Magazine for Sheet Metal Processing in North America
A firm grip Laser cutting for decades
Bright ideas Lighting the way in energy efficiency
Ranges of beauty
Ventilation with artistic flair
Cool concepts Managing ice and water
No stranger to hardship Unrivaled work ethic
Special Section Choosing your laser
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Built on experience, 6 confidence and courage portrait
“Say what you do and do what you say” is the unofficial motto of this Ohio-based job shop.
10 Dream kitchen Elica clears the air with a touch of artistic expression. PROFILE
12 Inspired by ice Innovative solutions keep things cool for this well-established corporation. CUSTOMER FOCUS
27 Old World Values, New World Technology From Italy to Canada, the De Domenico family is no stranger to hard work. FABRICATING
30 1,700 piece puzzle With 1.8 million strokes, Scherrer Metec punched thousands of façade panels and made sure that each one found its spot. PORTRAIT
32 An illuminating agent Shining brightly in the Lone Star State.
Special Page 17 Choosing your laser
Standards 03 04 34
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TO THE POINT Panorama personalities
36 36 37
stories in sheet metal CREDITS CLOSING POINT
to the point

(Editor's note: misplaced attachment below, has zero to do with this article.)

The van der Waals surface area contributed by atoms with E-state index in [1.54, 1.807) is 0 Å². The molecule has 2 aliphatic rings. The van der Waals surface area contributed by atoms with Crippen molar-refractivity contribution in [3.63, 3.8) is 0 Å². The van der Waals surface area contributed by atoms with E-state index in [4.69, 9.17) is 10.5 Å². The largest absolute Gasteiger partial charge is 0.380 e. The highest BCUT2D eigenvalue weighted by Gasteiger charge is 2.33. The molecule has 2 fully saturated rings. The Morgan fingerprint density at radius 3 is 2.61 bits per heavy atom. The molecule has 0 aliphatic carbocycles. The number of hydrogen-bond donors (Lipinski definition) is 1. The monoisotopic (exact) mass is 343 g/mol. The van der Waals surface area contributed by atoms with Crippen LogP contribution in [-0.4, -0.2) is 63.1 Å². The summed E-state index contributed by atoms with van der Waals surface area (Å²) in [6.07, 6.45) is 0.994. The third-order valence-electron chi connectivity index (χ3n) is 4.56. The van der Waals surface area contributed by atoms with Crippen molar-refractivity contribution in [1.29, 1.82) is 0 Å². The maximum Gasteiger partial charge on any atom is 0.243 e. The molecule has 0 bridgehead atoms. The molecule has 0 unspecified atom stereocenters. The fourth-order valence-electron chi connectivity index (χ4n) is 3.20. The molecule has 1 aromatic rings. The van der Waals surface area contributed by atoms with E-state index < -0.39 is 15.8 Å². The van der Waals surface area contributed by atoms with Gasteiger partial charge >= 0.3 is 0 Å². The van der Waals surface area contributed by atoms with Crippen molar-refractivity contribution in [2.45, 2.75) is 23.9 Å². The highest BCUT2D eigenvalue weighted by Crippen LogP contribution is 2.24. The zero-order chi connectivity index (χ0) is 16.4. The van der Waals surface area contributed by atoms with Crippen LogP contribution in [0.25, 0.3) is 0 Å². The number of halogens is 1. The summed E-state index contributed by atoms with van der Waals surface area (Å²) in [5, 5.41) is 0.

Sheet metal fabricating and the people factor We’re currently in the midst of graduation season, which is one of the most exciting times in a young person’s life. But as exhilarating as it may be, standing at the crossroads of school and the real world also takes on a serious tone. A very important question needs to be addressed, and that’s, “What now?” One’s career choices are almost limitless, and at times it can be overwhelming trying to narrow them down. This presents an opportunity for all of us who have young people in our lives to suggest sheet metal fabrication as a career. I hope there are many future fabricators and manufacturers among us, because the reality is that making things is what sustains a society and creates a solid foundation for our future. In fact, the last book Theodor Seuss Geisel authored before he died, “Oh! The Places You’ll Go,” crosses my mind as I write this. As they start on their career path, young fabricators must realize that— aside from their own skills and ambition—even with access to state-ofthe-art technology, it’s ultimately people, not machines, who will have the most influence on their career. After all, everyone has bosses, customers, vendors, co-workers, family, friends and other stakeholders with whom they talk on a daily basis. Out of this contingent, many young fabricators will choose someone as his or her “go to” person when seeking career direction and advice. Most people refer to this as being mentored. While we usually have no say in the matter of who sits next to us in the office or who runs the machine next to ours on the shop floor, when it comes to choosing someone whose business style we would like to emulate and learn from, the decision is ours. The impression typically associated with mentors is that they’re people who are much older, wiser and with senior-level experience. I have to admit that I’ve never had a mentor, at least not in the traditional sense. However, I have had a role model—which I believe is more of a bond that two people share apart from age or experience. When I was just beginning my career, a colleague and I were peers at the same level, and both of us were just beginning jobs with the same company. We shared an office, but we had different responsibilities and therefore weren’t competing with each other. It was a unique opportunity that I am grateful to have had. To be able to talk things over honestly and openly with a peer you trust--who is experiencing the same things as you—is invaluable. But how does one know they have earmarked the right person to fulfill such an important role in their career? Whom can they trust to be a good role model? Author Patricia Pilcher, in her book, The Drama of Leadership, poses the question: “Who are the good leaders—and how do you identify them?” She defines three distinct styles of leadership: Artists, Craftsmen and Technocrats. She explains that artists are